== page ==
The ominous warning – “winter is coming”, popularised by fantasy series Game of Thrones – applies equally well to Pluto.
NASA’s New Horizons spacecraft took this stunning image of Pluto only a few minutes after closest approach on July 14, 2015. The image was obtained at a high phase angle –that is, with the sun on the other side of Pluto, as viewed by New Horizons. Seen here, sunlight filters through and illuminates Pluto’s complex atmospheric haze layers. The southern portions of the nitrogen ice plains informally named Sputnik Planum, as well as mountains of the informally named Norgay Montes, can also be seen across Pluto’s crescent at the top of the image.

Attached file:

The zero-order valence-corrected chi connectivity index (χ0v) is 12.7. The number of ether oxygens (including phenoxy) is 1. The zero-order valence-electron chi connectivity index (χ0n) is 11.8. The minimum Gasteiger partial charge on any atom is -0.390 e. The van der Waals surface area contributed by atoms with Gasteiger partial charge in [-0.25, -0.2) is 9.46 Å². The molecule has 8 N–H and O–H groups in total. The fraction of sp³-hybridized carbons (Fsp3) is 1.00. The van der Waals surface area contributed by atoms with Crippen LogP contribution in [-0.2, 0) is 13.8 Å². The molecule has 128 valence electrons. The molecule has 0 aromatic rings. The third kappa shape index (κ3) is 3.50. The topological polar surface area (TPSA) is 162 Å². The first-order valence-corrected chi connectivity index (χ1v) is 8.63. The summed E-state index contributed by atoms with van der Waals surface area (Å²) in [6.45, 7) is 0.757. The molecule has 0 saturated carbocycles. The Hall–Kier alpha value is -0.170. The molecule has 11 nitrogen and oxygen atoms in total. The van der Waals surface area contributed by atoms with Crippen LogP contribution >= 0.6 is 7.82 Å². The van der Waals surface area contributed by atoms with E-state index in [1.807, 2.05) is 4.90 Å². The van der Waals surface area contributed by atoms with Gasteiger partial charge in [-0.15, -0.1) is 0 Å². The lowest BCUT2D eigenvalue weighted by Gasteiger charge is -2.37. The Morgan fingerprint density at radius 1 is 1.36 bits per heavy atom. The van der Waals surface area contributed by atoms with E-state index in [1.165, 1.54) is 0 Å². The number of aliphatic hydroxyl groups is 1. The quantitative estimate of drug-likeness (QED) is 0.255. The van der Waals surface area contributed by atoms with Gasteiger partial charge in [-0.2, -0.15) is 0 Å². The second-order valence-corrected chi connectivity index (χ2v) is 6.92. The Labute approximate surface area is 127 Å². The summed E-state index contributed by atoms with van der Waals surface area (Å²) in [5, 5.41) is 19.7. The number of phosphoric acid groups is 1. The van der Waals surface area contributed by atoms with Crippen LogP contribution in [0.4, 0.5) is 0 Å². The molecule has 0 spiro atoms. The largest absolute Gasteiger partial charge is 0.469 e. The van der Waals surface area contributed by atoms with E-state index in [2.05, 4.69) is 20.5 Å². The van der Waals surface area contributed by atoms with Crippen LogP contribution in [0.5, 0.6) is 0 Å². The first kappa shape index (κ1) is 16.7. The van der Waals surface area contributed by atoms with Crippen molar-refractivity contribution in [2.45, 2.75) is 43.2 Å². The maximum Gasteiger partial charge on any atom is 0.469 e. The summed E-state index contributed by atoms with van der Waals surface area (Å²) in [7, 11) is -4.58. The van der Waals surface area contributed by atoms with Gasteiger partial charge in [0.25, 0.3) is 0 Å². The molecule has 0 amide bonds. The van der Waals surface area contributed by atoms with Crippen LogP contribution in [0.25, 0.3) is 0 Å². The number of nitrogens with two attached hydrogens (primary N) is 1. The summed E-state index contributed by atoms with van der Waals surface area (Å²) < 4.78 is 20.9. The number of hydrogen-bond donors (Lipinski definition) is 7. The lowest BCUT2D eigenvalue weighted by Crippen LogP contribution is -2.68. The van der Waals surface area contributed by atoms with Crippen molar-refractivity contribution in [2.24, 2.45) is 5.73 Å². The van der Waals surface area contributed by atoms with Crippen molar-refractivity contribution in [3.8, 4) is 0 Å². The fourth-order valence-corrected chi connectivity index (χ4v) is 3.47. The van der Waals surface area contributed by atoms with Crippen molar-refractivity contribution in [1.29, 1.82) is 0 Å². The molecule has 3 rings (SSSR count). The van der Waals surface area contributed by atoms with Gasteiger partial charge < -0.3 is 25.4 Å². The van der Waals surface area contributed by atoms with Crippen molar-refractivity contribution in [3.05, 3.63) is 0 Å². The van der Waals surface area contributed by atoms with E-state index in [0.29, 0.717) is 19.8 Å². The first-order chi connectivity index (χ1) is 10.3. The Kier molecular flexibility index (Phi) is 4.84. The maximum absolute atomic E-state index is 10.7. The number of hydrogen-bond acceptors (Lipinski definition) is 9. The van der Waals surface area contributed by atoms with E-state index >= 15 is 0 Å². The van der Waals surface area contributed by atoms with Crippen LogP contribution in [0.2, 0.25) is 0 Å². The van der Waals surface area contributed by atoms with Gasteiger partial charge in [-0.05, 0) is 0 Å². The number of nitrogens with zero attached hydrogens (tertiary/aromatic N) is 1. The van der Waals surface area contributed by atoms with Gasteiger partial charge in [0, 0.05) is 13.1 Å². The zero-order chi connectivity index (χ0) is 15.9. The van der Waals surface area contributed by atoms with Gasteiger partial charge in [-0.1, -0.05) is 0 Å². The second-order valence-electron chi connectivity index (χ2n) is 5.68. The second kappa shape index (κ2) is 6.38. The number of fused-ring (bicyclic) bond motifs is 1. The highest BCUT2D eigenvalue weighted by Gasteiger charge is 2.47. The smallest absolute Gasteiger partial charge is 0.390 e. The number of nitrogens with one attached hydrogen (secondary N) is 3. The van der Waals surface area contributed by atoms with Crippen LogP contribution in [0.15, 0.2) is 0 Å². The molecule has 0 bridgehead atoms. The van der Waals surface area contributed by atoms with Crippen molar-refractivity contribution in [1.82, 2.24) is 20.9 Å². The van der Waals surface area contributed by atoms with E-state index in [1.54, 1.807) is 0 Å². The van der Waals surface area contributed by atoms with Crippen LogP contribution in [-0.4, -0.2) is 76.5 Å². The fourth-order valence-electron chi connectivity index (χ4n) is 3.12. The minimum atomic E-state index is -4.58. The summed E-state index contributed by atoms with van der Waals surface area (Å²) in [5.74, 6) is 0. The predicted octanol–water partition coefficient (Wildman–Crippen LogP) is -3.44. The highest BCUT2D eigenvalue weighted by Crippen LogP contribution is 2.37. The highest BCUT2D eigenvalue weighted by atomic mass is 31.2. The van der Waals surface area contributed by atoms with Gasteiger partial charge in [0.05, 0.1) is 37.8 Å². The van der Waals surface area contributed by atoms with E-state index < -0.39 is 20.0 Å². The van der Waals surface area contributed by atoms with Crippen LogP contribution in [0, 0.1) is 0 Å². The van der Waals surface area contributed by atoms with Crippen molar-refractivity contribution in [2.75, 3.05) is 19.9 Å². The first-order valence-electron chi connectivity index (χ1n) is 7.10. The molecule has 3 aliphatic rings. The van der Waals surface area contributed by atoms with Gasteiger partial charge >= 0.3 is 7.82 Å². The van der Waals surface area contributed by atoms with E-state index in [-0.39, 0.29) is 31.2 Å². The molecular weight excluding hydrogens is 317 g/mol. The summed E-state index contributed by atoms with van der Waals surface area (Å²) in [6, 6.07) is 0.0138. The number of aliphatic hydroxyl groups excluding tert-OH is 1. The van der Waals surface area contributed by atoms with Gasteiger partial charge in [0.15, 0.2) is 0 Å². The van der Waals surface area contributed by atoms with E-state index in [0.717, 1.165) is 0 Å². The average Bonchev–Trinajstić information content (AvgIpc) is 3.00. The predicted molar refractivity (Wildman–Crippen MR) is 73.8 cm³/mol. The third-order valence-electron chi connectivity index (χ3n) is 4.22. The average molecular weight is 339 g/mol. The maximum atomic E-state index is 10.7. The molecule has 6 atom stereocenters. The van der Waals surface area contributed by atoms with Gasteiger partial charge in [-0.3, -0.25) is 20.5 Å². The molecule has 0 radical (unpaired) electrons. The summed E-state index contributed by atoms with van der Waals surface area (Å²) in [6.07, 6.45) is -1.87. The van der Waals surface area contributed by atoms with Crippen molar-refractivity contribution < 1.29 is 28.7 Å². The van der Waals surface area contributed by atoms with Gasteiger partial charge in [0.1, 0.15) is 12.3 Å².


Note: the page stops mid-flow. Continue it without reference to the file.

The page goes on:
Long canyons run vertically across the polar area—part of the informally named Lowell Regio, named for Percival Lowell, who founded Lowell Observatory and initiated the search that led to Pluto’s discovery. The widest of the canyons (yellow in the image below) – is about 45 miles (75 kilometers) wide and runs close to the north pole. Roughly parallel subsidiary canyons to the east and west (in green) are approximately 6 miles (10 kilometers) wide. The degraded walls of these canyons appear to be much older than the more sharply defined canyon systems elsewhere on Pluto, perhaps because the polar canyons are older and made of weaker material. These canyons also appear to represent evidence for an ancient period of tectonics.